Playing together on and off since 1999 Tin Can Hooley are a combination of two distinct Boston Irish bands. Firstly the legendary punk band Toxic Narcotic, who played a style of hardcore punk known as crust who were not for the sensitive or faint hearted. They were the real deal, working class anarchist punk rock with a ‘F’The World’ attitude and absolutely no compromises. The other band was The Larkin Brigade, who actually happen to be one of my all time favourite celtic-punk bands, and who would, I am sure, have gone onto much better and bigger things if they had managed a follow up to the brilliant ‘Paddy Keys For Mayor!’ album and managed to tour a bit more. They were described, brilliantly, as

“if the Wolfe Tones had sex with Ben Folds Five, and then, nine months later, a tearful Ben Folds Five left a bassinet on the doorstep of a bewildered Minor Threat, who, after attempting to raise the little bundle itself, passed the kid off into the social services system, where it went through a series of foster homes including the Pogues and Blood for Blood, before it was taken under the wing of the Rolling Stones, who paid for it to take piano lessons from Scott Joplin and then Jerry Lee Lewis, each of whom in turn kicked the kid out of class for not practising, and finally the kid ran away and worked in an Irish pub, where it osmotically memorized every song in the book while mopping puke off the floor, until one day the Wolfe Tones walked in to order a pint and recognized its own offspring running cases of Magner’s behind the bar, and, after a brawl that caused thousands of dollars in damage and a bar tab that cost hundreds, bestowed upon the kid a lucky Claddagh ring with special powers, then that kid would grow up to be the Larkin Brigade”

So Tin Can Hooley come from quite a musical heritage themselves and boy they don’t let Boston down one bit as these Bhoys can certainly play! ‘Racket In The Parlor’ clocks in at just under one hour and kicks off with the Irish air/Scots barn dance ‘Loch Na gCaor/Killiecrankie’ and is instantly reminiscent of The Larkin Brigade and that feeling gets stronger when Paddy sings in the next song, ‘Johnsons Motorcar’.

“Well we put that car in motion and filled it to the brim
With guns and bayonets shining which made old Johnston grim
And Barney hoisted a Sinn Fein flag and it fluttered like a star
And we gave three cheers for the IRA and Johnston’s Motor Car”

Based on a real event in 1920 during the Irish War Of Independence when a IRA flying column desperately needed transport to a town over fifty miles away. They called out Henry Johnston, the local doctor, and then ambushed him and his car at a railway bridge and commandeered the car. Humour and real history captured in a great song. A selection of more reels and jigs follow and the wonderful fiddle work drives it along with piano, accordion, bagpipes, bouzouki, tin whistle and harmonica all popping up again and again giving the album a well rounded and full sound. The piano gives it all a music hall feel but there is a respect for the people and musicians who sang these songs first while Tin Can Hooley add to and adapt so these songs can be passed onto the next generation who will perform them and celebrate them.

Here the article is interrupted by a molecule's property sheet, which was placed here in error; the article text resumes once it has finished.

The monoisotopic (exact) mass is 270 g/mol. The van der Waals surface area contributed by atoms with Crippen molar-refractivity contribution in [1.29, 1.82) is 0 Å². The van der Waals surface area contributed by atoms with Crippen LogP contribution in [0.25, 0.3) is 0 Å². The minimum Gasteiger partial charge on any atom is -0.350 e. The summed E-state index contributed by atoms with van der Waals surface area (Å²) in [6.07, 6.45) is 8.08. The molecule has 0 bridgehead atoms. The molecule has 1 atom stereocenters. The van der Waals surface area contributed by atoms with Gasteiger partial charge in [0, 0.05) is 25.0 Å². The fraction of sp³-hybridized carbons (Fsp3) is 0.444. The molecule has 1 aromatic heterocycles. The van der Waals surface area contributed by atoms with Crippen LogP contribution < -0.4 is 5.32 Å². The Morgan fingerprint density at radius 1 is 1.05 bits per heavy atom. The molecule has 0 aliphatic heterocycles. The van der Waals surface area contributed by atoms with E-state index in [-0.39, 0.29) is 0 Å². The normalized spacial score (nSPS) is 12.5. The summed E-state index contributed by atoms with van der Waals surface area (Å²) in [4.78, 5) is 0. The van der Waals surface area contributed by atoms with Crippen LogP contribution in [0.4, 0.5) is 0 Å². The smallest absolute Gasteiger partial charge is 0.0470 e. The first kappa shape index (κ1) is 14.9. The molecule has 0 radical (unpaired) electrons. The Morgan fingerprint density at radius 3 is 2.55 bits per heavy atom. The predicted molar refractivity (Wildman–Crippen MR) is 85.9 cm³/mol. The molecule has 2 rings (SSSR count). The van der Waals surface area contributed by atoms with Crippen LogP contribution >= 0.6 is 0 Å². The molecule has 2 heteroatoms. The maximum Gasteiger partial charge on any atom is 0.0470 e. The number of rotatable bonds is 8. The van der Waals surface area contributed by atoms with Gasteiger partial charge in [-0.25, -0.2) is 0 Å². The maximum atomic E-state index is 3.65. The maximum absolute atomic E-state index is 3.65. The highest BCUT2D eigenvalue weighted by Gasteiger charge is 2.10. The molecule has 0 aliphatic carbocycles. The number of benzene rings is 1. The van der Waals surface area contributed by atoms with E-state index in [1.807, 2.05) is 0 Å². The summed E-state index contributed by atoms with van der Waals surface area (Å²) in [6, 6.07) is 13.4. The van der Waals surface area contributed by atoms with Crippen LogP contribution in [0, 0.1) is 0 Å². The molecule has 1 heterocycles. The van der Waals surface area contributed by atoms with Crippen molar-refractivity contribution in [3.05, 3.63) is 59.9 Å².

The usual standards are also here with ‘Tell Me Ma’, McAlpines Fusiliers’ and ‘The Fields Of Athenry’ all getting an airing and though you may have heard them a thousand times don’t be letting that put you off as Tin Can Hooley perform everything with their own personal flair and touch. ‘The Moonshiner’ again shows the bands great sense of humour

“I’m a rambler, I’m a gambler,
I’m a long way from home
And if you don’t like me,
Well, leave me alone
I’ll eat when I’m hungry,
I’ll drink when I’m dry
And if moonshine don’t kill me,
I’ll live till I die”

Tin Can Hooley must go down an absolute storm in the pubs and clubs of Boston and they have transferred their fun and raucous sound onto ‘Racket In The Parlor’ and it doesn’t fail to surprise. There is so much here within the fifteen songs with excerpts of countless songs slotted in unannounced to shock you. Its a brilliant album and chock-a-block with energy and fire to fill your hearts and stomachs. ‘John Ryans Polka/ Wild Colonial Boy’ leads you on a merry dance and this reminds me of The Pogues with their ability to make folk instruments sound as loud and as punk as any punk band. A slow version of ‘Fields Of Athenry’ features the beautiful voice of twelve year old Siobhan Hayes. It seems Tin Can Hooley are already aiding that next generation of Boston Irish. ‘Derry Air/ Gravel Work’ shows the serious traditional side to the band and if anyone would ever accuse them of not being able to play then I’d suggest they shove this in the accuser’s face! ‘Its A Long Way To Tipperary’ ends the album and the music hall favourite written by 2nd generation Irish Brummie Jack Judge in 1912 has never sounded such fun. A great finale and this song shows everything great about Tin Can Hooley.

All in all a wonderful album and one to be filed among the more trad side of celtic-punk. The assortment of punk rockers playing gives it an definite feel of a punk rock record while the music stays within the confines of a folk record. Superb musicianship and some really great adaptations of some classic, and not so, songs from Ireland, Scotland, Cape Breton and America. Would love to hear some originals from this band but with their pedigree it shouldn’t be too long I am sure.

Tin Can HooleyContact The Band

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*interview with Tin Can Hooley here from the excellent celtic-punk web site Shite’n’Onions